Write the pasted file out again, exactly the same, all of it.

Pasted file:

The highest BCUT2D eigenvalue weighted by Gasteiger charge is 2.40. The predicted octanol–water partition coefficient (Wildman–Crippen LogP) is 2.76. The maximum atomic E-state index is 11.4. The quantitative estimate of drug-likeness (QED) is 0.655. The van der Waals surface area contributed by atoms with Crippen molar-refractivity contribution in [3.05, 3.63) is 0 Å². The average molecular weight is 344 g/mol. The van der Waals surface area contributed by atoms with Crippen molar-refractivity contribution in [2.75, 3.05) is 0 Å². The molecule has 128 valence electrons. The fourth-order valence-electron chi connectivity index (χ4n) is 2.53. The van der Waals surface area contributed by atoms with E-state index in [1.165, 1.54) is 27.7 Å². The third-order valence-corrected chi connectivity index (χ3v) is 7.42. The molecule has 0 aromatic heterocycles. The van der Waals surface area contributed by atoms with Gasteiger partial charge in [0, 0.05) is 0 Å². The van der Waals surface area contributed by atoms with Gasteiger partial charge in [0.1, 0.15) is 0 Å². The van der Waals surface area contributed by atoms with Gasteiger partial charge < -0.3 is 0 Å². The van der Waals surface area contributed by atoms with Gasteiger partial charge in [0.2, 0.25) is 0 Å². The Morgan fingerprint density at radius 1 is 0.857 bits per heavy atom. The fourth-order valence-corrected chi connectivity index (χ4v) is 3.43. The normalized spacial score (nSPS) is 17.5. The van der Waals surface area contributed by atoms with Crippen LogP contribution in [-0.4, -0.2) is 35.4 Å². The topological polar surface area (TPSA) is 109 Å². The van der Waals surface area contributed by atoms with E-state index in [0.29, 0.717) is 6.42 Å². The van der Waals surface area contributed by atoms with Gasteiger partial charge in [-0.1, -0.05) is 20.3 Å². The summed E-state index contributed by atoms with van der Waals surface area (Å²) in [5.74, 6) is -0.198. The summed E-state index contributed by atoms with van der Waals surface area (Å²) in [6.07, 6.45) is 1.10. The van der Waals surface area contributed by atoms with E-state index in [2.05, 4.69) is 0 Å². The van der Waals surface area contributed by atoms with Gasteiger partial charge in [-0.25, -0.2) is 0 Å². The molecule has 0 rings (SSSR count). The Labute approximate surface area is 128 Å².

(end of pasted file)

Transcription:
The highest BCUT2D eigenvalue weighted by Gasteiger charge is 2.40. The predicted octanol–water partition coefficient (Wildman–Crippen LogP) is 2.76. The maximum atomic E-state index is 11.4. The quantitative estimate of drug-likeness (QED) is 0.655. The van der Waals surface area contributed by atoms with Crippen molar-refractivity contribution in [3.05, 3.63) is 0 Å². The average molecular weight is 344 g/mol. The van der Waals surface area contributed by atoms with Crippen molar-refractivity contribution in [2.75, 3.05) is 0 Å². The molecule has 128 valence electrons. The fourth-order valence-electron chi connectivity index (χ4n) is 2.53. The van der Waals surface area contributed by atoms with E-state index in [1.165, 1.54) is 27.7 Å². The third-order valence-corrected chi connectivity index (χ3v) is 7.42. The molecule has 0 aromatic heterocycles. The van der Waals surface area contributed by atoms with Gasteiger partial charge in [0, 0.05) is 0 Å². The van der Waals surface area contributed by atoms with Gasteiger partial charge in [0.1, 0.15) is 0 Å². The van der Waals surface area contributed by atoms with Gasteiger partial charge < -0.3 is 0 Å². The van der Waals surface area contributed by atoms with Gasteiger partial charge in [0.2, 0.25) is 0 Å². The Morgan fingerprint density at radius 1 is 0.857 bits per heavy atom. The fourth-order valence-corrected chi connectivity index (χ4v) is 3.43. The normalized spacial score (nSPS) is 17.5. The van der Waals surface area contributed by atoms with Crippen LogP contribution in [-0.4, -0.2) is 35.4 Å². The topological polar surface area (TPSA) is 109 Å². The van der Waals surface area contributed by atoms with E-state index in [0.29, 0.717) is 6.42 Å². The van der Waals surface area contributed by atoms with Gasteiger partial charge in [-0.1, -0.05) is 20.3 Å². The summed E-state index contributed by atoms with van der Waals surface area (Å²) in [5.74, 6) is -0.198. The summed E-state index contributed by atoms with van der Waals surface area (Å²) in [6.07, 6.45) is 1.10. The van der Waals surface area contributed by atoms with E-state index in [2.05, 4.69) is 0 Å². The van der Waals surface area contributed by atoms with Gasteiger partial charge in [-0.25, -0.2) is 0 Å². The molecule has 0 rings (SSSR count). The Labute approximate surface area is 128 Å².